The story is told in a very fatalistic manner. The narrator constantly speaks as if things could not have happened any differently than they did. Thus, it is not surprising that the "point of no return" comes much sooner than one would expect. Given the historical background and the Captain's fear of mutiny on his ship, it's clear that after Claggart accuses Billy something horrible is going to happen, even if it's not clear what.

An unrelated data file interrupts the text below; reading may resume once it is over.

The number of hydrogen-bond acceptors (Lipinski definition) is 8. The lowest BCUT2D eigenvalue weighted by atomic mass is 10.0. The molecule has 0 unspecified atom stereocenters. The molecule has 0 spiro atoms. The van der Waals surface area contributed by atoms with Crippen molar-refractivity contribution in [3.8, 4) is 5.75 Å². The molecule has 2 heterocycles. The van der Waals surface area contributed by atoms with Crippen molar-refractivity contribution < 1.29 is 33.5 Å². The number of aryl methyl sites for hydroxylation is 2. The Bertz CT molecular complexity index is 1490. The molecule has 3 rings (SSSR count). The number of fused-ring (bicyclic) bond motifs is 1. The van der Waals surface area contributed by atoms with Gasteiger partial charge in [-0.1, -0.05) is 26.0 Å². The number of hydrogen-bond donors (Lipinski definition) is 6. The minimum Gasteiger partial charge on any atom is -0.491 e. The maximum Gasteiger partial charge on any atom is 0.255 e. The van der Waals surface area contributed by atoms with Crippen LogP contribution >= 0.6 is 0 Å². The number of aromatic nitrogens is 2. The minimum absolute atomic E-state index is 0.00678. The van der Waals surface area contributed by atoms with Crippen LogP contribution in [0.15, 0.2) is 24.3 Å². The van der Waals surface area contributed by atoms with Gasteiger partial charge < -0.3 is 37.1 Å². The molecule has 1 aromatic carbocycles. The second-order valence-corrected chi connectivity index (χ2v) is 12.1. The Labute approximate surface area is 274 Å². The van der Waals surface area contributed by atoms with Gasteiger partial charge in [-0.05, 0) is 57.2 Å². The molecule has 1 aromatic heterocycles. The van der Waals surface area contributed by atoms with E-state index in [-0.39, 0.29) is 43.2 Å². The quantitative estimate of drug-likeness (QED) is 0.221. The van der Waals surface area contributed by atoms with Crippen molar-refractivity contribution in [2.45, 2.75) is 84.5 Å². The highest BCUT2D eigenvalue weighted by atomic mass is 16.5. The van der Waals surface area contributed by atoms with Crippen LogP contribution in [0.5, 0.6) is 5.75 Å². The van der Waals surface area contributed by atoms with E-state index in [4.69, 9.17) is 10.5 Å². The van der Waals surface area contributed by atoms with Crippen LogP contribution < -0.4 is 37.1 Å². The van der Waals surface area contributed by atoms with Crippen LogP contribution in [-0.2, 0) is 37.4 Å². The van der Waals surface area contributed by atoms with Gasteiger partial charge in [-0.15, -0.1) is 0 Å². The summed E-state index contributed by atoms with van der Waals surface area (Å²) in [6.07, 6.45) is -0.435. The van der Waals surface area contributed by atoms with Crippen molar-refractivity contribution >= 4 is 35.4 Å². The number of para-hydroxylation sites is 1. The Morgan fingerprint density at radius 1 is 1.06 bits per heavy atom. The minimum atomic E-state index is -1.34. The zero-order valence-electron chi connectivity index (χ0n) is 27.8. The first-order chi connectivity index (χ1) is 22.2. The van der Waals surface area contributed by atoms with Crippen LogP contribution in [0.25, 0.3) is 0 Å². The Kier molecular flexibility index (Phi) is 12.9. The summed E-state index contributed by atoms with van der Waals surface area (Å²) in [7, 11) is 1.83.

Vere is perplexed after Claggart comes to him and accuses Billy Budd. He resolves to invite Claggart and Billy into his cabin in order to discuss the matter privately. That said, neither Vere nor the reader has any idea how things are going to turn out. It seems as if Vere thinks that Claggart will back down when he has to accuse Billy to his face. Though tragedy seems certain, a resolution is nowhere near.
After Billy hits Claggart, Vere almost immediately announces that he will have to hang, no matter how unjust it is. From that point on, the story plods toward its inevitable conclusion, but it is quite clear what that conclusion will be.